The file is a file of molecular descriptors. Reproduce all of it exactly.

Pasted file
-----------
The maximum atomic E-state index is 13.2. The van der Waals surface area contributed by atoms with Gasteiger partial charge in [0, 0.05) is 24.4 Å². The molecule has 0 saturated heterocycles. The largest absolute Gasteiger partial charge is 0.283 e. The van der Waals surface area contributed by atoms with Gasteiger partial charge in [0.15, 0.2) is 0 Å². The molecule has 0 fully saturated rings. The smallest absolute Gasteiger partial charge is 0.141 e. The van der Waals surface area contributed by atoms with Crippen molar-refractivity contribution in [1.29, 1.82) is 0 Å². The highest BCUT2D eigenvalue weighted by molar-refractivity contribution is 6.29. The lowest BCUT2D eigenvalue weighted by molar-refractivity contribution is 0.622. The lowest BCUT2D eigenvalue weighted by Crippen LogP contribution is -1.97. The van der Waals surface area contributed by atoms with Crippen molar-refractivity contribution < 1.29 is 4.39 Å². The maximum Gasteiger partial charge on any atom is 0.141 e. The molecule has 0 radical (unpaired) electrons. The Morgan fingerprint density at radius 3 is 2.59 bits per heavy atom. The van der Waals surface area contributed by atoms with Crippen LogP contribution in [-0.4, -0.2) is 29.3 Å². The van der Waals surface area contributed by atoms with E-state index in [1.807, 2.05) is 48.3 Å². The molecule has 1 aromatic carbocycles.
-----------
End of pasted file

The maximum atomic E-state index is 13.2. The van der Waals surface area contributed by atoms with Gasteiger partial charge in [0, 0.05) is 24.4 Å². The molecule has 0 saturated heterocycles. The largest absolute Gasteiger partial charge is 0.283 e. The van der Waals surface area contributed by atoms with Gasteiger partial charge in [0.15, 0.2) is 0 Å². The molecule has 0 fully saturated rings. The smallest absolute Gasteiger partial charge is 0.141 e. The van der Waals surface area contributed by atoms with Crippen molar-refractivity contribution in [1.29, 1.82) is 0 Å². The highest BCUT2D eigenvalue weighted by molar-refractivity contribution is 6.29. The lowest BCUT2D eigenvalue weighted by molar-refractivity contribution is 0.622. The lowest BCUT2D eigenvalue weighted by Crippen LogP contribution is -1.97. The van der Waals surface area contributed by atoms with Crippen molar-refractivity contribution < 1.29 is 4.39 Å². The maximum Gasteiger partial charge on any atom is 0.141 e. The molecule has 0 radical (unpaired) electrons. The Morgan fingerprint density at radius 3 is 2.59 bits per heavy atom. The van der Waals surface area contributed by atoms with Crippen LogP contribution in [-0.4, -0.2) is 29.3 Å². The van der Waals surface area contributed by atoms with E-state index in [1.807, 2.05) is 48.3 Å². The molecule has 1 aromatic carbocycles.